What’s a good way to strengthen a country’s economy? For starters, empower half the population.
“It’s very simple: If women are able to thrive, societies thrive. And nowhere is that more true than in the Middle East and in North Africa,” said Secretary of State John Kerry at an event honoring the Goldman Sachs 10,000 Women–U.S. Department of State Entrepreneurship Program for Women in the Middle East.
“Time and again, we see that countries with the greatest representation of women in management positions deliver a higher return to shareholders than those who push women out,” Kerry said.
For the two-week program, 29 women entrepreneurs from the Middle East toured America to focus on entrepreneurship and leadership training. During the trip, the women attended a four-day training event at Harvard University’s Kennedy School and networked with American business leaders and policymakers.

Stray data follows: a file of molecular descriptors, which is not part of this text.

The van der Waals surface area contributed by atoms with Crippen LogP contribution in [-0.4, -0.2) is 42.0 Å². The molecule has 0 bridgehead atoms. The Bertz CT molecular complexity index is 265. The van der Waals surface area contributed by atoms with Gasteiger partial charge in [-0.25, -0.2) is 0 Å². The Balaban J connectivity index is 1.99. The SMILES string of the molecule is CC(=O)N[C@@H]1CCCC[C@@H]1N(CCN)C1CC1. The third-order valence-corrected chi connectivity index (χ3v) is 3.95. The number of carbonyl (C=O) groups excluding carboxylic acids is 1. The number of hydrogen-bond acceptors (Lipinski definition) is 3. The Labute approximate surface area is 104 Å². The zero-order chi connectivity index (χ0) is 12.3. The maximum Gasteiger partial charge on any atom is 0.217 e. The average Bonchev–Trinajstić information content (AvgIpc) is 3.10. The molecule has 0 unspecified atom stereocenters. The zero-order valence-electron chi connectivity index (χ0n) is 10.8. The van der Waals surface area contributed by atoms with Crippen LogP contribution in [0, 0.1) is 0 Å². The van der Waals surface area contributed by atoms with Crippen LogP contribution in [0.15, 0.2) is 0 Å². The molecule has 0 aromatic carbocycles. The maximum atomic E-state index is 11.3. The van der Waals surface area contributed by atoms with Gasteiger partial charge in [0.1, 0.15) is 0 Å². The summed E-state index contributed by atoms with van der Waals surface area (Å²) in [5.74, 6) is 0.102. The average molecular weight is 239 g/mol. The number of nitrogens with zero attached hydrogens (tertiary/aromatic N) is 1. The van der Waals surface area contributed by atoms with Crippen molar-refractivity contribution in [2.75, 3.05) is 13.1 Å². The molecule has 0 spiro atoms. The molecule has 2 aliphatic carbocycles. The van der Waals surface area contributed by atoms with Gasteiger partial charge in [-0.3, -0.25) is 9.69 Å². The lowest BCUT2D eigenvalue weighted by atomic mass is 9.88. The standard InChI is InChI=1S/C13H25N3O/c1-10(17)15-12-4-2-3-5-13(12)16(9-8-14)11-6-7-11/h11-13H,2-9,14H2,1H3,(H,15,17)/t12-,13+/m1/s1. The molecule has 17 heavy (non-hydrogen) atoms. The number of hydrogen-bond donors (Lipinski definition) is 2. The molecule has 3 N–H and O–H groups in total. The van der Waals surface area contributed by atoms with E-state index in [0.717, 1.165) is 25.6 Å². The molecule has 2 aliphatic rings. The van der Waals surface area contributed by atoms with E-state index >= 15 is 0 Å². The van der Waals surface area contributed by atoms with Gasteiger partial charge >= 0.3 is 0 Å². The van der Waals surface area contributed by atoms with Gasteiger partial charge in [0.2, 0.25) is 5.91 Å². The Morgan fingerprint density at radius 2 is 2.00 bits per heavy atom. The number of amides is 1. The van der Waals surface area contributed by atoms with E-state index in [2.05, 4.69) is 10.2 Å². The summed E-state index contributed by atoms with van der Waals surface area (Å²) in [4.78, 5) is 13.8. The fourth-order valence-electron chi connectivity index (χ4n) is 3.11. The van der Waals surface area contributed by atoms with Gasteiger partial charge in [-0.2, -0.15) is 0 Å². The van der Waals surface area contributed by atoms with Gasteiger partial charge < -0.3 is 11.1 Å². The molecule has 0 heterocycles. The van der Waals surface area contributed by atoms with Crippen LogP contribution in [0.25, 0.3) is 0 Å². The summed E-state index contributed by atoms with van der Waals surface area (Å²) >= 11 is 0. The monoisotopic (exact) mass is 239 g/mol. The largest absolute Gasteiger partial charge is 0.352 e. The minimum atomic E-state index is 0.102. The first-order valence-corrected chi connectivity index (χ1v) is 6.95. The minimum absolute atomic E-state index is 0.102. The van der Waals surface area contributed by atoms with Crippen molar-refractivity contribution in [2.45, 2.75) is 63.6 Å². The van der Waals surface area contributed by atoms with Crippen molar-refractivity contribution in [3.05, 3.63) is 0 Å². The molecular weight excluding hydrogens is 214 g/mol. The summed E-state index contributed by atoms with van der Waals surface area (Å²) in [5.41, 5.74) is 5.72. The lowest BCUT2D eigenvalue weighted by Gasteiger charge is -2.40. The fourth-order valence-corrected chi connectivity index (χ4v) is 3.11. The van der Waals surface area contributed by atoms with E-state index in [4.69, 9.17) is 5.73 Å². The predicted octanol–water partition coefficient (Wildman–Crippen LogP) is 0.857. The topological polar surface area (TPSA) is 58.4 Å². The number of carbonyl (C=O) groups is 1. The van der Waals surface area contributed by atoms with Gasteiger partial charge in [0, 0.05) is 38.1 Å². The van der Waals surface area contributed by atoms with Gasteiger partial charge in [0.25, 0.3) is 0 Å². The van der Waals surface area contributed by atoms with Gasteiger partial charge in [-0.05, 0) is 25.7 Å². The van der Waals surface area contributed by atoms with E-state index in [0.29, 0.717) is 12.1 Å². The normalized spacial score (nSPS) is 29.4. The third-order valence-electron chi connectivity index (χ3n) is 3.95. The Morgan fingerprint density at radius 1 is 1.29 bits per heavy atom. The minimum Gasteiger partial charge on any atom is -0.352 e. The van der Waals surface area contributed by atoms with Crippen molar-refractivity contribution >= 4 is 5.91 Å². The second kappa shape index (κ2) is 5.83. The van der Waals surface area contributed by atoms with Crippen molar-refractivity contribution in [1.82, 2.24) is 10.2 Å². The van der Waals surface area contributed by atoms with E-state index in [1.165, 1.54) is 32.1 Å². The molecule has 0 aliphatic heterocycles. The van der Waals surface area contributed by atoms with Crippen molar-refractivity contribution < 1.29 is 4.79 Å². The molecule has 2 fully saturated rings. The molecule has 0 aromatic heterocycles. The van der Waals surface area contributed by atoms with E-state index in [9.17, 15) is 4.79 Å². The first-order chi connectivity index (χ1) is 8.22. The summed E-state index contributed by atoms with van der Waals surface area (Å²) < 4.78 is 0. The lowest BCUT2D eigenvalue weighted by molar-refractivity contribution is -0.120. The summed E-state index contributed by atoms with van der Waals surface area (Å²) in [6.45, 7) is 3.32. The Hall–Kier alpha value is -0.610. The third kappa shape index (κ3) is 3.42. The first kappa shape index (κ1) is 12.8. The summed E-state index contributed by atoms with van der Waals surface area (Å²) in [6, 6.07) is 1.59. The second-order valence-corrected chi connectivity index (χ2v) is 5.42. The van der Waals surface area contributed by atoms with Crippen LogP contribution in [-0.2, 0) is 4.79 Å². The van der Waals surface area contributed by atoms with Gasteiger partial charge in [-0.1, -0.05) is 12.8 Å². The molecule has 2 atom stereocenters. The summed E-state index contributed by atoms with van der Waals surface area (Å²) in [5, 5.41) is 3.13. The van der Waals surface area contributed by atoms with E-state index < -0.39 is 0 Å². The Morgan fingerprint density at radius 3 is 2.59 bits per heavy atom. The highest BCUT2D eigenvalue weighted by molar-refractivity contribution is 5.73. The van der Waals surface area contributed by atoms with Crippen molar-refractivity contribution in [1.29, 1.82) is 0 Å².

“We’re talking about getting out of the way, breaking down the barriers so that women and girls can make full use of their energy, their talent, and their brains to do what they want to do and can do,” Kerry said. “That’s called empowerment, and that’s exactly what this is about.”
Goldman Sachs launched the 10,000 Women program in 2008 to help women entrepreneurs around the world start or grow their own businesses through education, networking and access to capital.
The State Department supports women’s economic empowerment through programs like TechWomen and the Fortune/U.S. State Department Global Women’s Mentoring Partnership, which connects American women executives with emerging women leaders around the world.